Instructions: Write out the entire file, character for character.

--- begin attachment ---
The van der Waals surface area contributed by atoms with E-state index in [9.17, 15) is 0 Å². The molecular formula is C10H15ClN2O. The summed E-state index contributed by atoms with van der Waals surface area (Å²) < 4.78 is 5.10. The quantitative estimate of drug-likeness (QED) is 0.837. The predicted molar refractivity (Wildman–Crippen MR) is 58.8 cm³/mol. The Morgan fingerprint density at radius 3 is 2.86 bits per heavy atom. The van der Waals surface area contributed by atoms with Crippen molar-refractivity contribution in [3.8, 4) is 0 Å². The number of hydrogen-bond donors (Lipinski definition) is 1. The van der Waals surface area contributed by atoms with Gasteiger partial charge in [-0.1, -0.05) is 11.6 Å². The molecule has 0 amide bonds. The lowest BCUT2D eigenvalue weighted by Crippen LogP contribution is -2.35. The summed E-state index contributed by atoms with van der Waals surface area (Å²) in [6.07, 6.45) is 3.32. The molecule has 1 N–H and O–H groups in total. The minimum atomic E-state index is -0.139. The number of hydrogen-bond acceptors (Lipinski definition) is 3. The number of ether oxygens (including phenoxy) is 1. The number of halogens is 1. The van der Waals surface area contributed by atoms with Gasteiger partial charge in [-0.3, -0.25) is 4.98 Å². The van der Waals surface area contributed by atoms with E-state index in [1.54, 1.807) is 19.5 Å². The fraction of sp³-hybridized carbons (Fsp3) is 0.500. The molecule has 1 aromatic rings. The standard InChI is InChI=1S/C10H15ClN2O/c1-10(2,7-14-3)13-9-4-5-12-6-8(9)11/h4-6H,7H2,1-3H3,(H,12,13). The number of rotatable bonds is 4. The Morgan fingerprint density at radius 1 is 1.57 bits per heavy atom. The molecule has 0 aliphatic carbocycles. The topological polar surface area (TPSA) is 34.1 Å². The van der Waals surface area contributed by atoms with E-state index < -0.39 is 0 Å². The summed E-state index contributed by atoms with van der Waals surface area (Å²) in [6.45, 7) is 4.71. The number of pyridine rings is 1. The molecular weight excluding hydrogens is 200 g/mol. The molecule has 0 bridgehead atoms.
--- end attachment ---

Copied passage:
The van der Waals surface area contributed by atoms with E-state index in [9.17, 15) is 0 Å². The molecular formula is C10H15ClN2O. The summed E-state index contributed by atoms with van der Waals surface area (Å²) < 4.78 is 5.10. The quantitative estimate of drug-likeness (QED) is 0.837. The predicted molar refractivity (Wildman–Crippen MR) is 58.8 cm³/mol. The Morgan fingerprint density at radius 3 is 2.86 bits per heavy atom. The van der Waals surface area contributed by atoms with Crippen molar-refractivity contribution in [3.8, 4) is 0 Å². The number of hydrogen-bond donors (Lipinski definition) is 1. The van der Waals surface area contributed by atoms with Gasteiger partial charge in [-0.1, -0.05) is 11.6 Å². The molecule has 0 amide bonds. The lowest BCUT2D eigenvalue weighted by Crippen LogP contribution is -2.35. The summed E-state index contributed by atoms with van der Waals surface area (Å²) in [6.07, 6.45) is 3.32. The molecule has 1 N–H and O–H groups in total. The minimum atomic E-state index is -0.139. The number of hydrogen-bond acceptors (Lipinski definition) is 3. The number of ether oxygens (including phenoxy) is 1. The number of halogens is 1. The van der Waals surface area contributed by atoms with Gasteiger partial charge in [-0.3, -0.25) is 4.98 Å². The van der Waals surface area contributed by atoms with E-state index in [1.54, 1.807) is 19.5 Å². The fraction of sp³-hybridized carbons (Fsp3) is 0.500. The molecule has 1 aromatic rings. The standard InChI is InChI=1S/C10H15ClN2O/c1-10(2,7-14-3)13-9-4-5-12-6-8(9)11/h4-6H,7H2,1-3H3,(H,12,13). The number of rotatable bonds is 4. The Morgan fingerprint density at radius 1 is 1.57 bits per heavy atom. The molecule has 0 aliphatic carbocycles. The topological polar surface area (TPSA) is 34.1 Å². The van der Waals surface area contributed by atoms with E-state index < -0.39 is 0 Å². The summed E-state index contributed by atoms with van der Waals surface area (Å²) in [6.45, 7) is 4.71. The number of pyridine rings is 1. The molecular weight excluding hydrogens is 200 g/mol. The molecule has 0 bridgehead atoms.